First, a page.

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Successful risk management program needs vote of confidence from provincial and federal governments

GUELPH – Ontario Grains & Oilseeds appreciates the leadership shown by Ontario’s McGuinty government in 2007 when the pilot Risk Management Program (RMP) was launched. But with the three-year pilot period about to expire this year, it is time for the provincial government to continue its leadership role in protecting the viability of the family farm and make RMP permanent. It is also time for the federal government to come to the table in support of provincial business risk management programs.

RMP is a price support program for grain and oilseed producers to offset losses caused by low commodity prices created by global subsidies, and volatility in world markets and currency rates. Payments are triggered when prices for grains and oilseeds fall below a specific support level based on a cost-of-production formula.

RMP is currently a partnership between the province and producers and similar to an insurance program, with both partners contributing to the program.  “After eight years of depressed world prices prior to 2007, RMP has fulfilled its mandate of providing an element of long-term stability and the ability to plan for the future,” says Leo Guilbeault, Chair of Ontario Grains & Oilseeds.

The RMP pre-harvest payments are scheduled to be mailed beginning November 23 for the 2009 forward-contract period.  Producers will receive a payment on corn this year of $0.144 per bushel at the 100 per cent coverage level (adjusted for the 40 per cent provincial contribution from $0.36).  Producers are currently working to bring the federal government on board as partners in RMP at the federal rate of 60 per cent.

RMP is a critical pillar in supporting a multi-billion dollar industry that feeds Ontario cities and keeps our rural communities thriving. 

Ontario’s grains and oilseeds producers strongly encourage the province to make the program permanent and for the federal government to come to the table as partners, as we do not want to go back to a system where we stumble from crisis to crisis with emergency aid announcements that cost the government more in the end,” Mr. Guilbeault said.

Ontario Grains & Oilseeds represents over 25,000 farm families growing soybeans, wheat, corn, canola and edible beans from Ottawa to Windsor.  Our labour and innovation brings in nearly $3 Billion a year in food and biofuel products, the backbone of rural communities throughout Ontario.  The spin-off industries bring in over $10 Billion per year.  There has even been some speculation that Agriculture could once again become the number one industry in Ontario with the downsizing of the auto sector.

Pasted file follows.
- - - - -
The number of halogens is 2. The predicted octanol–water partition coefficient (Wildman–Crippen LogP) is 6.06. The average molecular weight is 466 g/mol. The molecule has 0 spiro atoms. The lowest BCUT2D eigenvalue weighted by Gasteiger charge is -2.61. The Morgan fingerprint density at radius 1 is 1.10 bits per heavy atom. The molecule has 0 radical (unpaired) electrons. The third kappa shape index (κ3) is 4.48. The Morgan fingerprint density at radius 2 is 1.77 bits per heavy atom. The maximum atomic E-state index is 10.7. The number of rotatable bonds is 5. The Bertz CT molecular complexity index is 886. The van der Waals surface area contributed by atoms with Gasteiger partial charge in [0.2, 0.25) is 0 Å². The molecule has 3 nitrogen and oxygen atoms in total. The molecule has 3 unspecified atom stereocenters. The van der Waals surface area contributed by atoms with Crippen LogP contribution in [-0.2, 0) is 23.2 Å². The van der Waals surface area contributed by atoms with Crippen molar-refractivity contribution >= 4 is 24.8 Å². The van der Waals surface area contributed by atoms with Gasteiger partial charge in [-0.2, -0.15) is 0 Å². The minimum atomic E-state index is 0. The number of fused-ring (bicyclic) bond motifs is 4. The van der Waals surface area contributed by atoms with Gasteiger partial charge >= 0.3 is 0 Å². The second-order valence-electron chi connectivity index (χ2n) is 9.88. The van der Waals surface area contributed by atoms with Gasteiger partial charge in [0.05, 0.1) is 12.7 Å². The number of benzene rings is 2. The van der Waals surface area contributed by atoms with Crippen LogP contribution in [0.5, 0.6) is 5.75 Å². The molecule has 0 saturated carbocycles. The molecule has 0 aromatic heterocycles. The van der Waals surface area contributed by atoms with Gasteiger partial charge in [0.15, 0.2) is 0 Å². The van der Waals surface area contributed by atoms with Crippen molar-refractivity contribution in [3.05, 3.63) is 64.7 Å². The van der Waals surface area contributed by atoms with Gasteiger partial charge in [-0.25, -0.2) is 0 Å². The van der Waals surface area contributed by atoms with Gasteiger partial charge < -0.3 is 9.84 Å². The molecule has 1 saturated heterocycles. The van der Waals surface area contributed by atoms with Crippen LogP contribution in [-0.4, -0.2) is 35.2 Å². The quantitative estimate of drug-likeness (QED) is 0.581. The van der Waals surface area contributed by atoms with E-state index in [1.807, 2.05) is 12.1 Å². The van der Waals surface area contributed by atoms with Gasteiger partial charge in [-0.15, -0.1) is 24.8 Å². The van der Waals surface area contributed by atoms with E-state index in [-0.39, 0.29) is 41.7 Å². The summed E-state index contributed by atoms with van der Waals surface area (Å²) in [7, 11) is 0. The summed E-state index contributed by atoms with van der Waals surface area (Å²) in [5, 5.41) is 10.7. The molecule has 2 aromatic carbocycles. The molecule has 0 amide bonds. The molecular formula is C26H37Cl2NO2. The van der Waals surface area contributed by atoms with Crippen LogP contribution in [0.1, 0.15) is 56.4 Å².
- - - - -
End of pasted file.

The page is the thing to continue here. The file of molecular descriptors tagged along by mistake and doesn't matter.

For more information on the RMP, please visit Agricorp’s webpage: http://www.agricorp.com/en-ca/programs/rmp/#market_prices

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Grain Market Commentary for May 24, 2017

Wednesday, May 24, 2017

May 24, 2017

Commodity Period Price Weekly Movement
Corn CBOT July 3.71  01 cents
Soybeans CBOT July 9.48  18 cents
Wheat CBOT July 4.32  05 cents
Wheat Minn. July 5.61  20 cents
Wheat Kansas July 4.33  07 cents
Chicago Oats July 2.38  05 cents
Canadian $ June 0.7450  1.15 points

Harvest 2017 crop cash prices as of close on May 24, 2017
SWW @ $198.77/MT ($5.41/bu), HRW @ $198.77/MT ($5.41/bu),
HRS @ $227.86/MT ($6.20/bu), SRW @ $198.77/MT ($5.41/bu).

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Market Trends Report for May-June 2017

Tuesday, May 23, 2017

It is go time, that time of year when farmers across the great North American Corn Belt are busy planting their crops. Weather has been a detriment across much of the US Corn Belt as wet weather has farmers out of the fields in the southern, central and eastern US. With the USDA projecting a big soybean acreage this year and a reduction of corn acreage, weather will be the final determinate. For the week ending on May 14, 2017, the USDA had begged US corn planting at 71% and US soybeans planted at 32% just slightly behind normal.

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